While remanding the embattled minister to police custody till Saturday, August 12, the division bench distinguished between ‘custody’ and ‘actual custody’ or ‘physical custody’, holding that even if an investigating agency were allowed to seek police remand of an accused only for the first 15 days, this bar would be attracted only by actual, physical custody.
The case of the ED was that they did not have effective custody of the Minister during the first 15 days as he was hospitalized during the said period.
The Court said :
“…Even assuming that such custody can only be sought for by an agency within the first 15 days, there has to be a physical custody to count the days…In a case where custody is shifted from judicial to an investigating agency by an order of court, the starting point will be from the actual custody. The moment a person is produced before the court, it assumes custody, divesting the agency of its own. When an order is passed granting police custody, any interdiction by any extraneous circumstance or a Court order would not kick-start the period of custody. The situation may be different in a case where a further custody is not possible due to external factors…We make it clear that our interpretation of physical custody is meant to be applied to Section 167(2) of the Code of Criminal Procedure, 1973 alone.”
After reserving its verdict last week, yesterday, the Supreme Court delivered the judgment on a batch of pleas in connection with the Directorate of Enforcement seeking custody of DMK leader and Tamil Nadu minister Senthil Balaji in connection with a cash-for-jobs scam in the state. Balaji and his wife had both filed separate petitions challenging a verdict of the Madras High Court holding that the central agency was entitled to take him into custody. Not only did the top court dismiss Balaji and his wife's petitions, but it also allowed the Enforcement Directorate to have Balaji's custody till August 12 in this case.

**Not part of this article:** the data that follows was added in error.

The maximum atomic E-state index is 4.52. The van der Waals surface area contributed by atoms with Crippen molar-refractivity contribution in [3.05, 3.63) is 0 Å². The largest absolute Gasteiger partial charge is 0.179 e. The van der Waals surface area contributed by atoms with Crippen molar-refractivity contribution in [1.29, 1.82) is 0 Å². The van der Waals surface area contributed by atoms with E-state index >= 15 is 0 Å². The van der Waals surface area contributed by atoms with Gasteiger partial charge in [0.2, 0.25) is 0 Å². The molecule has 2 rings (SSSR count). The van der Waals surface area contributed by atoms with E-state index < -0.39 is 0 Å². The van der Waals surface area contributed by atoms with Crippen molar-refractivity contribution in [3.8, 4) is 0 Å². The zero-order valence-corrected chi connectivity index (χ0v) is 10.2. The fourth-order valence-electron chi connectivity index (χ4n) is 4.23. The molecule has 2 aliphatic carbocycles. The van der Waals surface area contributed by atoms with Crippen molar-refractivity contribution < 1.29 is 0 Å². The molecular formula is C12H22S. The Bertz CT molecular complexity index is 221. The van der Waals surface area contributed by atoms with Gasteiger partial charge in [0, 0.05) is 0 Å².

The conclusions in the judgment are as follows :
i When an arrestee is forwarded to the jurisdictional Magistrate under Section 19(3) of the PMLA, 2002 no writ of Habeus Corpus would lie. Any plea of illegal arrest is to be made before such Magistrate since custody becomes judicial.
ii. Any non-compliance of the mandate of Section 19 of the PMLA, 2002 would enure to the benefit of the person arrested. For such noncompliance, the Competent Court shall have the power to initiate action under Section 62 of the PMLA, 2002.
Also Read - Violation Of Section 19 PMLA Will Vitiate Arrest; Magistrate Should Ensure That ED Followed Arrest Procedure : Supreme Court
iii. An order of remand has to be challenged only before a higher forum as provided under the CrPC, 1973 when it depicts a due application of mind both on merit and compliance of Section 167(2) of the CrPC, 1973 read with Section 19 of the PMLA 2002.
iv. Section 41A of the CrPC, 1973 has got no application to an arrest made under the PMLA 2002.
v. The maximum period of 15 days of police custody is meant to be applied to the entire period of investigation – 60 or 90 days, as a whole.
vii. The word “custody” under Section 167(2) of the CrPC, 1973 shall mean actual custody.
viii. Curtailment of 15 days of police custody by any extraneous circumstances, act of God, an order of Court not being the handy work of investigating agency would not act as a restriction.
ix. Section 167 of the CrPC, 1973 is a bridge between liberty and investigation performing a fine balancing act.
x. The decision of this Court in Anupam J. Kulkarni (supra), as followed subsequently requires reconsideration by a reference to a larger Bench.
Reports about other aspects of the judgment can be read here.
Citation : 2023 LiveLaw (SC) 611